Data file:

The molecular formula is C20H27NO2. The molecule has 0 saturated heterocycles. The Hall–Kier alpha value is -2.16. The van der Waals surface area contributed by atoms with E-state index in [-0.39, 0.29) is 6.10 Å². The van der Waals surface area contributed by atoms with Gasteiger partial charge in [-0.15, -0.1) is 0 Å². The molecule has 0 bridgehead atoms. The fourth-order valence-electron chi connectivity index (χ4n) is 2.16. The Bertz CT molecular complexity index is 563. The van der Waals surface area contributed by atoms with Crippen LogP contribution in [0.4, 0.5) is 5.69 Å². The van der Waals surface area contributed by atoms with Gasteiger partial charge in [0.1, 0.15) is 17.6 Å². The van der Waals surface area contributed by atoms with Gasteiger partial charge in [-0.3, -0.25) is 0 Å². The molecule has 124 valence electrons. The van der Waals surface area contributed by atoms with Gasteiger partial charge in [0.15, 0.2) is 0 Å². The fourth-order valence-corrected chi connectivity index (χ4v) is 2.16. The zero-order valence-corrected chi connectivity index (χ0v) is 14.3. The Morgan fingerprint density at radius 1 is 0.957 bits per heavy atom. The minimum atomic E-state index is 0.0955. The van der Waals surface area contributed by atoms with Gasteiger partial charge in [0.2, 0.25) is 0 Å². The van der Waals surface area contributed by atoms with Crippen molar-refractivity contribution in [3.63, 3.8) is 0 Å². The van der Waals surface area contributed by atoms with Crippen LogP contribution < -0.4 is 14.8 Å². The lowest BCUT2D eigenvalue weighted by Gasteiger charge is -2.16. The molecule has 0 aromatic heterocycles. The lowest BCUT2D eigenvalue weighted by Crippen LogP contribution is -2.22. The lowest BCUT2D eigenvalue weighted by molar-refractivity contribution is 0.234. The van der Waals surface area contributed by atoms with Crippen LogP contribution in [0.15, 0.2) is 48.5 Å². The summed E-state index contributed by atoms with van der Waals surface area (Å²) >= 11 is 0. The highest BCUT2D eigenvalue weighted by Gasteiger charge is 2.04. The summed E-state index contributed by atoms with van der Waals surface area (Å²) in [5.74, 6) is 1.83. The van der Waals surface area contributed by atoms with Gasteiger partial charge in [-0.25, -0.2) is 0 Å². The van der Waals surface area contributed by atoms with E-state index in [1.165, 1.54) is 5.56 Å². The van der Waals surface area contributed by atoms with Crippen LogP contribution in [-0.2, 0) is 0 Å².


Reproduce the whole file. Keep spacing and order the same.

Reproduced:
The molecular formula is C20H27NO2. The molecule has 0 saturated heterocycles. The Hall–Kier alpha value is -2.16. The van der Waals surface area contributed by atoms with E-state index in [-0.39, 0.29) is 6.10 Å². The van der Waals surface area contributed by atoms with Gasteiger partial charge in [-0.15, -0.1) is 0 Å². The molecule has 0 bridgehead atoms. The fourth-order valence-electron chi connectivity index (χ4n) is 2.16. The Bertz CT molecular complexity index is 563. The van der Waals surface area contributed by atoms with Crippen LogP contribution in [0.4, 0.5) is 5.69 Å². The van der Waals surface area contributed by atoms with Gasteiger partial charge in [0.1, 0.15) is 17.6 Å². The van der Waals surface area contributed by atoms with Gasteiger partial charge in [-0.3, -0.25) is 0 Å². The molecule has 124 valence electrons. The van der Waals surface area contributed by atoms with Gasteiger partial charge in [0.15, 0.2) is 0 Å². The fourth-order valence-corrected chi connectivity index (χ4v) is 2.16. The zero-order valence-corrected chi connectivity index (χ0v) is 14.3. The Morgan fingerprint density at radius 1 is 0.957 bits per heavy atom. The minimum atomic E-state index is 0.0955. The van der Waals surface area contributed by atoms with Gasteiger partial charge in [0.2, 0.25) is 0 Å². The van der Waals surface area contributed by atoms with Crippen molar-refractivity contribution in [3.63, 3.8) is 0 Å². The van der Waals surface area contributed by atoms with Crippen LogP contribution < -0.4 is 14.8 Å². The lowest BCUT2D eigenvalue weighted by Gasteiger charge is -2.16. The molecule has 0 aromatic heterocycles. The lowest BCUT2D eigenvalue weighted by Crippen LogP contribution is -2.22. The lowest BCUT2D eigenvalue weighted by molar-refractivity contribution is 0.234. The van der Waals surface area contributed by atoms with Crippen LogP contribution in [0.15, 0.2) is 48.5 Å². The summed E-state index contributed by atoms with van der Waals surface area (Å²) >= 11 is 0. The highest BCUT2D eigenvalue weighted by Gasteiger charge is 2.04. The summed E-state index contributed by atoms with van der Waals surface area (Å²) in [5.74, 6) is 1.83. The van der Waals surface area contributed by atoms with Gasteiger partial charge in [-0.25, -0.2) is 0 Å². The van der Waals surface area contributed by atoms with E-state index in [1.165, 1.54) is 5.56 Å². The van der Waals surface area contributed by atoms with Crippen LogP contribution in [-0.2, 0) is 0 Å².